This blog post was inspired by a recent report of a Database Analyst at American Express stealing Credit Card data.
It’s amazing how many companies still follow a mainly “perimeter security” approach when it comes to controlling access to sensitive information—their focus is on network security using firewalls, advanced authentication options, and so on. Even with such measures, it’s very common to setup strong barriers to the outside world but very little by way of internal limits; most internal people have some level of access to servers that store and process sensitive data.
Well, there’s nothing wrong with pre-screening your stuff, or having access to the sensitive information, or setting up advanced authentication. Nevertheless, we at Pythian always hear this argument: “Our environment is much more secure if only exposed to a very limited number of people.” If, however, security stops here, this is a very shortsighted position.
Yes, having seven DBAs accessing an environment is inherently less secure than than having only two DBAs, if nothing else is done. What if, however, those two DBAs don’t have any experience in locking down a database server, and can’t reliably guarantee that it’s not exposed to all internal personnel?
How many times did they implement advanced authentication options and auditing for their databases? And what about implementing data encryption, securing all transportation channels for the data, and making sure off-site backups won’t be the source of information leaks?
What about adopting the latest intrusion detection technologies (such as Sentrigo’s products)? What about running periodic security reviews, and implementing regular database vulnerability assessments?
Fortunately, with the arrival of special laws and regulations, security has to be addressed much more broadly than simply limiting personal access, and this is especially true for North American enterprises, and I think for European companies as well.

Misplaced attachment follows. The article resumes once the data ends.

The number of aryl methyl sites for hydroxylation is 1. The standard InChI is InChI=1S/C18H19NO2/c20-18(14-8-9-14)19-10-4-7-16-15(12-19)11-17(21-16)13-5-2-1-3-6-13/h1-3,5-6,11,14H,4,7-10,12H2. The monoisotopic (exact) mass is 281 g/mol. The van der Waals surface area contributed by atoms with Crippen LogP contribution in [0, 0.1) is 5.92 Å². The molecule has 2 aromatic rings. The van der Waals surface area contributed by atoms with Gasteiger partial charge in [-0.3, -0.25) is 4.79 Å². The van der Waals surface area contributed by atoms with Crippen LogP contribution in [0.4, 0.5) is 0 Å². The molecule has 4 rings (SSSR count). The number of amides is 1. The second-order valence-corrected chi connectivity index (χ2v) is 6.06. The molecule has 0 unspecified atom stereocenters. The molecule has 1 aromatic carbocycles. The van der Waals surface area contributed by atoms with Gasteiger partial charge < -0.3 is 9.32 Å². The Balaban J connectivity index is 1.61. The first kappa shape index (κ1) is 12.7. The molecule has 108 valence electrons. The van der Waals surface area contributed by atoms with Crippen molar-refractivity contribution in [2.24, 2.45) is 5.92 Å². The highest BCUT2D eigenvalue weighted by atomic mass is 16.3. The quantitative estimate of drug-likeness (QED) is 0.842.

Even though some international standards are applicable for Australian companies (such as PCI DSS, which we are implementing with a client), local regulations currently are quite weak, and when it comes to personal information loss, Australian companies and agencies do not have to disclose any leaks identified.
Another problem with implementing security for standard compliance, is that companies target passing the audit rather than trying to genuinely secure their data. Our experience having gone through security audits with our customers, is that various auditors pay more attention to different areas while verifying for compliance to the same formal standard. So having passed the audit doesn’t automatically mean the data is secure (and if you read auditor’s contract, it becomes pretty clear that they don’t guarantee that).
To conclude, I want to get back to the stolen credit card numbers and identities I mentioned in the beginning. I’m sure that American Express have good security standards and screening checks for their analysts, as well as strong perimeter security, but all that didn’t prevent an insider from stealing thousands of credit card numbers along with cardholders’ personal details.
How to make your security stronger? I guess there are many ways and a number of things to be done in the enterprise, but in any case, adding the right security expertise in your DBA team is a no-brainer decision, and any Security Officer would support it.
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